Sept. 25, 2006
UI Researchers Receive Grant To Support Reading Program Study
The Institute of Education Services, part of the U.S. Department of Education, has awarded a two-year, $267,570 grant to University of Iowa researchers to support their progress in a large-scale reading curriculum analysis.
The UI team will use the funding to apply a coding system that will track the growth of children's writing in the Breakthrough to Literacy program. The researchers originally were awarded a five-year, $5.7 million grant for the overall project in June 2004.
"We hope to find the developmental trends in children's early writing skills and how they relate to trends in their early reading skills," said Richard Hurtig, Ph.D., professor in the Department of Speech Pathology and Audiology in the UI College of Liberal Arts and Sciences and the team's principal investigator.
The team also aims to identify the kind of professional development teachers need to help more children read successfully. The Breakthrough to Literacy program, developed by Carolyn J. Brown and Jerry Zimmermann, former UI research scientists, connects reading-related activities at school using books and computer software. It utilizes both individual and group instruction and provides extensive teacher training and mentoring.
The research compares the use of the Breakthrough to Literacy program in 35 public schools in Chicago to reading development in 35 control schools, where the program is not used. The participating children will be studied from pre-school through the third grade.
"We hope to develop tools for teachers to track their students' performance so they can strategically decide what to do in the classroom as a function of what kids are doing," Hurtig said. "Testing kids and enumerating their deficiencies does not help us know what to do. However, if we focus on what they do know, we can build on their existing abilities."
The team, including Nancy Jackson, Ph.D., professor of psychological and quantitative foundations in the UI College of Education, and Anna Bradburn Wu, master's student in speech pathology and audiology, developed a systematic procedure to analyze children's writing progress. The new grant will allow the team to track the monthly progress of the children's writing skills from the emergence of letters of the alphabet to attempts to produce words.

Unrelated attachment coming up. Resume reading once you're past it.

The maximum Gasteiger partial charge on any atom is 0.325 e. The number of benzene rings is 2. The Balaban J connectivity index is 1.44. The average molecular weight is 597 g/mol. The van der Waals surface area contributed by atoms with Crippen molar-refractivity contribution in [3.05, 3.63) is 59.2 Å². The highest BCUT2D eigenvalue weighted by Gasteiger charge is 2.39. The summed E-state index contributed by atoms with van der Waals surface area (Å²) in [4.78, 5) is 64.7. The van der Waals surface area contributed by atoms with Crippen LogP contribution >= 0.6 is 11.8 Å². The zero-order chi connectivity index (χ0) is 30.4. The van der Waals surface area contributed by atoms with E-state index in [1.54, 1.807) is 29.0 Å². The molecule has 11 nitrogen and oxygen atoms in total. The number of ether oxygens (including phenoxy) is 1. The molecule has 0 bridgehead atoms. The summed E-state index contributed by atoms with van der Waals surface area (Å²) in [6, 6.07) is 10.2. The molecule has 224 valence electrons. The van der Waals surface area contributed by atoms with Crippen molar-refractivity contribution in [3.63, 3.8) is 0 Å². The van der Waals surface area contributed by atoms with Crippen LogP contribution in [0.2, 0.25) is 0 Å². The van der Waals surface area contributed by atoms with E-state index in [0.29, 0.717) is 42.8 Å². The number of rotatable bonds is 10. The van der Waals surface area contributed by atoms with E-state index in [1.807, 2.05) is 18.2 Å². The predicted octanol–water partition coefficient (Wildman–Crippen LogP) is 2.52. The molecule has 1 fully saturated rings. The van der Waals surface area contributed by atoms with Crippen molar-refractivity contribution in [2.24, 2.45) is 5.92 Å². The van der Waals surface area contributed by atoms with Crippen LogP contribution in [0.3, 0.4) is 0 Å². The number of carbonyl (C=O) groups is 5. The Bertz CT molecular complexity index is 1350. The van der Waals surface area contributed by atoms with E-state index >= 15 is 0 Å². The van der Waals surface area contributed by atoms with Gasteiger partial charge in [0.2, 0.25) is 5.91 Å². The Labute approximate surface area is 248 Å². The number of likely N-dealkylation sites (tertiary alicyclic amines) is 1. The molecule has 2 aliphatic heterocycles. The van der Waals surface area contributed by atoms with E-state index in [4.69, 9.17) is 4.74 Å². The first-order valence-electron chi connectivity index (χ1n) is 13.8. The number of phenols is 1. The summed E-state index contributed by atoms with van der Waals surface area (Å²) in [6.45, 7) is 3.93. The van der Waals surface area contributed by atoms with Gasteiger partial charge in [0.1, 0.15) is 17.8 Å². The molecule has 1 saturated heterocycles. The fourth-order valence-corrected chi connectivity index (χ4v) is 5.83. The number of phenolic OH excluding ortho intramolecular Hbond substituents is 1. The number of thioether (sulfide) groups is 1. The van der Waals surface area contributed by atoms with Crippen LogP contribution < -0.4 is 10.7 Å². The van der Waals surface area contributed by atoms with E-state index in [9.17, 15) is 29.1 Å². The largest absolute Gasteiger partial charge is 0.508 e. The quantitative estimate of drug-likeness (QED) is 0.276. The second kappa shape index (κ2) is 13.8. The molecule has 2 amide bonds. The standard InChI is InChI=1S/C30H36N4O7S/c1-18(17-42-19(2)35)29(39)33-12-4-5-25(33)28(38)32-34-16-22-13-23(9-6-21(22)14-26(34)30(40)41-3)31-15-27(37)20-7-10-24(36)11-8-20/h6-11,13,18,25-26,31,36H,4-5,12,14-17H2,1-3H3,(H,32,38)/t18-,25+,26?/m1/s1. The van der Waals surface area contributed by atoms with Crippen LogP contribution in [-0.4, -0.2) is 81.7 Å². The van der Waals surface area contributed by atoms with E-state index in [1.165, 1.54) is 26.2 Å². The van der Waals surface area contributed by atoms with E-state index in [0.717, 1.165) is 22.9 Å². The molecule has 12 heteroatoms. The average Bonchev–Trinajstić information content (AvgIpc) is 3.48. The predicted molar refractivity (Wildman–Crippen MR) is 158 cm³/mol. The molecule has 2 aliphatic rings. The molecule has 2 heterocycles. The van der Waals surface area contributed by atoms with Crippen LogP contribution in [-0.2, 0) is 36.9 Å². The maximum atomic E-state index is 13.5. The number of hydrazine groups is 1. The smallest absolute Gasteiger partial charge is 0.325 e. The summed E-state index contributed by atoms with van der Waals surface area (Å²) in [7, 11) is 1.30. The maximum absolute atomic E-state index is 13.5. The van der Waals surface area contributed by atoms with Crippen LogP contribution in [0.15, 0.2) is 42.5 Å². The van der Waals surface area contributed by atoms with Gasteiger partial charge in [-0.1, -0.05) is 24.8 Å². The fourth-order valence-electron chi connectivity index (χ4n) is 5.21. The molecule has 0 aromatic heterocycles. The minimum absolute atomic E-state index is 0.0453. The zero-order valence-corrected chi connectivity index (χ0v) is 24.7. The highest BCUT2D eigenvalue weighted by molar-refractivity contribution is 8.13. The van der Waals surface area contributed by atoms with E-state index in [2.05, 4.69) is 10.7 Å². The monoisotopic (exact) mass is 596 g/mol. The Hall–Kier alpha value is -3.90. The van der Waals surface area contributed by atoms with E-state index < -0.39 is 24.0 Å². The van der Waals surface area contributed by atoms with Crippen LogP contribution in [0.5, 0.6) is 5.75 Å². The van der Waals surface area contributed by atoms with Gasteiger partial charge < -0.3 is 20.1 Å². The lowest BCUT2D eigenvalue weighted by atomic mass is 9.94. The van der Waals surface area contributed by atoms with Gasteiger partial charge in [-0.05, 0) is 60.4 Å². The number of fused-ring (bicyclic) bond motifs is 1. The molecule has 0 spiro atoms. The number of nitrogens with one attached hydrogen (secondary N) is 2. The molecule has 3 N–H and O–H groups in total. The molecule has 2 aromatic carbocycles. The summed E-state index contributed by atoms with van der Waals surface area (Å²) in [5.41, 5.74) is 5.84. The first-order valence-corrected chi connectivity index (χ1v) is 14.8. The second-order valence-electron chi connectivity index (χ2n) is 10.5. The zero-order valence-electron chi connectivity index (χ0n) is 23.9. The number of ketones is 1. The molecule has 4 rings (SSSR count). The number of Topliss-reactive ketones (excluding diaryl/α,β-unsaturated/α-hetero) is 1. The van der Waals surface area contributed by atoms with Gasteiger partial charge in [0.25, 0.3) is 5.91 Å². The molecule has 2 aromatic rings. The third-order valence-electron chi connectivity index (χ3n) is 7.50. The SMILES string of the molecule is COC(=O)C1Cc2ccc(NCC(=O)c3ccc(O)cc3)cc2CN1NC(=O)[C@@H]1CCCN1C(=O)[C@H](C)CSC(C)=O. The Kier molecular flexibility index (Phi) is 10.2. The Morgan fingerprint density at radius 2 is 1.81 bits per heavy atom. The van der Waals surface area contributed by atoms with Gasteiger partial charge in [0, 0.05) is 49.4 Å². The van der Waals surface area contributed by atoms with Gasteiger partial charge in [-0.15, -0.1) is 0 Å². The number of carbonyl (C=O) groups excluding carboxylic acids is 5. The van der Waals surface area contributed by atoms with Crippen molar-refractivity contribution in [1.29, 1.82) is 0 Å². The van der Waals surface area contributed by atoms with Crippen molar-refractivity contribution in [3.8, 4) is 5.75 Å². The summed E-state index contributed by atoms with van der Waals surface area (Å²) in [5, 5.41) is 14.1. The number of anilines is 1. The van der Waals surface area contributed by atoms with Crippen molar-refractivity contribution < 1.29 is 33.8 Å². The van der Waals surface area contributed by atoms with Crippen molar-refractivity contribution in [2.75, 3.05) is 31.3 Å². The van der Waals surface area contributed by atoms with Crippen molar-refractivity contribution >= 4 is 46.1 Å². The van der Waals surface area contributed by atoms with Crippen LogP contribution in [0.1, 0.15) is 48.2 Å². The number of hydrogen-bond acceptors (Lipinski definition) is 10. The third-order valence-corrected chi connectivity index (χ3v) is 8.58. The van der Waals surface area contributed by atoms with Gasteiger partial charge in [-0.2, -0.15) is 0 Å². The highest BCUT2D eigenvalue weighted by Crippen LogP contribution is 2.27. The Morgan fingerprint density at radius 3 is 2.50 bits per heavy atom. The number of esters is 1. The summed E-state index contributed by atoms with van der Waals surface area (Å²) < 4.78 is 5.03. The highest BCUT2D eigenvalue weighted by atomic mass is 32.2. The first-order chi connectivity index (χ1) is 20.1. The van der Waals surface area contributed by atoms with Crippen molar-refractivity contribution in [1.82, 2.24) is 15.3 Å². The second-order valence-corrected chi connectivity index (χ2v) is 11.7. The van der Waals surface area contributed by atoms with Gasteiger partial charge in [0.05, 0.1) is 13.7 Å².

"Rather than simply looking at a score on a test, we can track the growth of particular components of writing and literacy skills as the child progresses," Hurtig said.
He said that an underlying issue behind the program is that many children do not have the necessary resources to develop their reading skills at an early age.
"Children from more wealthy families with many resources generally begin school with essential preliminary literacy skills," Hurtig said. "However, children coming from less fortunate families are not as prepared. Teachers may assume that the children already have preliminary skills, while many children coming from poverty do not."
Hurtig said reading to children should be a common and beneficial activity because it links literacy with communication. However, he said, especially in the inner city, some schools have no programs for children who come into school without the preliminary literacy and writing skills.
"We have a crisis in American education because literacy skills are not where they should be," Hurtig said. "Understanding literacy development in the kids who are at risk because of poverty is a necessary precursor to developing successful interventions."
To learn more about Breakthrough to Literacy, visit http://earlyliteracy.com.
STORY SOURCE: University of Iowa Health Science Relations, 5137 Westlawn, Iowa City, Iowa 5224-1178
MEDIA CONTACT: Becky Soglin, 319 335-6660 firstname.lastname@example.org. Writer: Krystal Loewe
PHOTO: http://www.shc.uiowa.edu/wjshc/personnel/index.html (Click on "Hurtig, Richard" in the alphabetized list.)